Noob Question: Do I have an inverter? - Fiberglass RV


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Old 12-16-2016, 07:15 PM   #1
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Noob Question: Do I have an inverter?

Okay, forgive me here for the novice question. I just bought a used 2004 Bigfoot 2500 series truck camper. I plan on renovating the interior and preparing it for full-time living. I've never owned a camper/rv/trailer of any kind and never grew up doing so. I never even went camping until a few years ago! But I feel drawn to this lifestyle and I absolutely love my bigfoot. I want to set up as much as I can now before I fully move into her.

With that said, I am considering installing solar panels since I plan on spending most of my time boondocking, avoiding campgrounds. I know the basic setup of a solar system. Panels to a charge controller to battery to inverter...

My question is: Do I already have an inverter? I have various 110AC outlets throughout the camper that items like my TV and microwave are plugged into. So doesn't that mean I already have an inverter?? If so, any idea where it may be? And is it the same type of inverter I would need for a solar setup?

Just trying to plan out the cost of this as much as I can and if I don't need to buy an inverter, then great! Any other tips you may have for me as to whether or not to go solar would be awesome! (yes, I have a generator, the solar would just be supplemental).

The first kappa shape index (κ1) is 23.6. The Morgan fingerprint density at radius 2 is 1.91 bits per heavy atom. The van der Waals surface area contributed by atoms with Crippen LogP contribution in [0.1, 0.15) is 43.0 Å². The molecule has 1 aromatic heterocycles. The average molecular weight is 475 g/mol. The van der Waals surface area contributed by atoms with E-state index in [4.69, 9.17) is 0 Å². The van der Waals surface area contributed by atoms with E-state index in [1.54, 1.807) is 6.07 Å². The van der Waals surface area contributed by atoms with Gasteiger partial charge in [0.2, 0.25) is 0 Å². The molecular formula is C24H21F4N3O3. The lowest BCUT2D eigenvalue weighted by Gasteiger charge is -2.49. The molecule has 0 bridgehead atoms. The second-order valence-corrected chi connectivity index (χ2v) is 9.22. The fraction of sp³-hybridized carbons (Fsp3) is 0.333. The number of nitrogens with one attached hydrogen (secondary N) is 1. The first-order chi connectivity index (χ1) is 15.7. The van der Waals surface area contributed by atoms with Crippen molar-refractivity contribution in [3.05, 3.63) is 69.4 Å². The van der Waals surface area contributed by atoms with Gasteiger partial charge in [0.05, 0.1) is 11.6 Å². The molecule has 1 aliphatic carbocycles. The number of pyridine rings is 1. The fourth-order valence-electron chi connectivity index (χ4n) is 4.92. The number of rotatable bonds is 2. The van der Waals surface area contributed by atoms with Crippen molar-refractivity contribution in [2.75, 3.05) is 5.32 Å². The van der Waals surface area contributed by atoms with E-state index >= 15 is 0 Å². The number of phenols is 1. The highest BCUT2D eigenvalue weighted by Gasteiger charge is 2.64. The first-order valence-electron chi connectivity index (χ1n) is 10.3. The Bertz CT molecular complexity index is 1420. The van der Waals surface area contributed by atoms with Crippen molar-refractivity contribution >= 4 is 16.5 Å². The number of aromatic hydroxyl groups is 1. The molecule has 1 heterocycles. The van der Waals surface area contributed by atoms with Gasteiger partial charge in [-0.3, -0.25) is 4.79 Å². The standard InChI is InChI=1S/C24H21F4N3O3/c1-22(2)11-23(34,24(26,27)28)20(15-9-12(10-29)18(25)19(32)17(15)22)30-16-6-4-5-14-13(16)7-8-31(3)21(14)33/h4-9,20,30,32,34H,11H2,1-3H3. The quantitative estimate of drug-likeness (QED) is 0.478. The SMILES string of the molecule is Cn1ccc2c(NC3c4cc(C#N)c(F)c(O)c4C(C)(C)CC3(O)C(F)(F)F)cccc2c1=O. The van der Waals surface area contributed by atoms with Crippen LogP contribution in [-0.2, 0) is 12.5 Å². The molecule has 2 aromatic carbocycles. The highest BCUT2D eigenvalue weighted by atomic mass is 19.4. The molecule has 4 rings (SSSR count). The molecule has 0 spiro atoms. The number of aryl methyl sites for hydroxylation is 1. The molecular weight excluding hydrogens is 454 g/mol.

Thanks in advance for your help! This is my first post and I'm so excited to join this awesome community.
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Old 12-16-2016, 07:22 PM   #2
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Most likely you don't have an inverter. The 110 outlets are connected to the shore power supply.
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Old 12-16-2016, 07:26 PM   #3
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Which 110V appliances you're going to use while boondocking?
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Old 12-16-2016, 09:21 PM   #4
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So I thought that too but the AC outlets & appliances still work even when I'm not plugged in. If I go into my cord compartment there are two plugs. One for when I'm plugged into shore and one for when I'm using my generator. They're the same big circular plug (sorry I don't know what it's called) but I'm guessing one is AC and one is DC?
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Old 12-16-2016, 09:22 PM   #5
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Which 110V appliances you're going to use while boondocking?